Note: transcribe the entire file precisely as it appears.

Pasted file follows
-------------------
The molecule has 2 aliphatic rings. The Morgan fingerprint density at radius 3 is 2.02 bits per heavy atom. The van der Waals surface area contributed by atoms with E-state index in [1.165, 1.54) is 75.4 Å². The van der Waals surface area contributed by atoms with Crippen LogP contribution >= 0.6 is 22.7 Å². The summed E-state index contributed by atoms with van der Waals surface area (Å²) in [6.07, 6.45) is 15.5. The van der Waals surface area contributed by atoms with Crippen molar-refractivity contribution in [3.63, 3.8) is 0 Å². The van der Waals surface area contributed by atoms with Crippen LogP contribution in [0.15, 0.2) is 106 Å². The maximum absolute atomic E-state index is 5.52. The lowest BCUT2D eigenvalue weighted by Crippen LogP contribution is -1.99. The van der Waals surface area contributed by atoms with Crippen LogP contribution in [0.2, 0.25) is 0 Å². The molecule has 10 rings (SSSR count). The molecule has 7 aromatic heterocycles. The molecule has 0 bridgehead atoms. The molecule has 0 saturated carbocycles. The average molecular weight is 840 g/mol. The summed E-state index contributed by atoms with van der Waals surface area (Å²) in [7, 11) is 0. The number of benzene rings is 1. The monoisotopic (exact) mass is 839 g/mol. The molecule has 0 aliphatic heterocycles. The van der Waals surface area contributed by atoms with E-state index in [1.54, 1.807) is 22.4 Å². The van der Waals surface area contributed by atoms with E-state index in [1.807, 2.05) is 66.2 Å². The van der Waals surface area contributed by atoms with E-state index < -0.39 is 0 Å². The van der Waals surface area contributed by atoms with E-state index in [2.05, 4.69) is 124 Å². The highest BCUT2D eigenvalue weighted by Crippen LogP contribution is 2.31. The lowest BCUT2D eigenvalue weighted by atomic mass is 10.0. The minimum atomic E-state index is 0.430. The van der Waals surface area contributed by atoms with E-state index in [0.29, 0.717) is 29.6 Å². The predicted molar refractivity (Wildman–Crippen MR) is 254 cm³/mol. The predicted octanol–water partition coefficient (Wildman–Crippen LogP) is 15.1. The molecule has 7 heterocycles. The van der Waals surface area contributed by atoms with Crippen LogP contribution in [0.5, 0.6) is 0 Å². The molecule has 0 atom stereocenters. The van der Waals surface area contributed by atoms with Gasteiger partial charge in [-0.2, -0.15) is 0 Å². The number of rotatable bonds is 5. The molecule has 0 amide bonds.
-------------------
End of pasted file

The molecule has 2 aliphatic rings. The Morgan fingerprint density at radius 3 is 2.02 bits per heavy atom. The van der Waals surface area contributed by atoms with E-state index in [1.165, 1.54) is 75.4 Å². The van der Waals surface area contributed by atoms with Crippen LogP contribution >= 0.6 is 22.7 Å². The summed E-state index contributed by atoms with van der Waals surface area (Å²) in [6.07, 6.45) is 15.5. The van der Waals surface area contributed by atoms with Crippen molar-refractivity contribution in [3.63, 3.8) is 0 Å². The van der Waals surface area contributed by atoms with Crippen LogP contribution in [0.15, 0.2) is 106 Å². The maximum absolute atomic E-state index is 5.52. The lowest BCUT2D eigenvalue weighted by Crippen LogP contribution is -1.99. The van der Waals surface area contributed by atoms with Crippen LogP contribution in [0.2, 0.25) is 0 Å². The molecule has 10 rings (SSSR count). The molecule has 7 aromatic heterocycles. The molecule has 0 bridgehead atoms. The molecule has 0 saturated carbocycles. The average molecular weight is 840 g/mol. The summed E-state index contributed by atoms with van der Waals surface area (Å²) in [7, 11) is 0. The number of benzene rings is 1. The monoisotopic (exact) mass is 839 g/mol. The molecule has 0 aliphatic heterocycles. The van der Waals surface area contributed by atoms with E-state index in [1.54, 1.807) is 22.4 Å². The van der Waals surface area contributed by atoms with E-state index in [1.807, 2.05) is 66.2 Å². The van der Waals surface area contributed by atoms with E-state index < -0.39 is 0 Å². The van der Waals surface area contributed by atoms with E-state index in [2.05, 4.69) is 124 Å². The highest BCUT2D eigenvalue weighted by Crippen LogP contribution is 2.31. The lowest BCUT2D eigenvalue weighted by atomic mass is 10.0. The minimum atomic E-state index is 0.430. The van der Waals surface area contributed by atoms with E-state index in [0.29, 0.717) is 29.6 Å². The predicted molar refractivity (Wildman–Crippen MR) is 254 cm³/mol. The predicted octanol–water partition coefficient (Wildman–Crippen LogP) is 15.1. The molecule has 7 heterocycles. The van der Waals surface area contributed by atoms with Crippen LogP contribution in [0.5, 0.6) is 0 Å². The molecule has 0 atom stereocenters. The van der Waals surface area contributed by atoms with Gasteiger partial charge in [-0.2, -0.15) is 0 Å². The number of rotatable bonds is 5. The molecule has 0 amide bonds.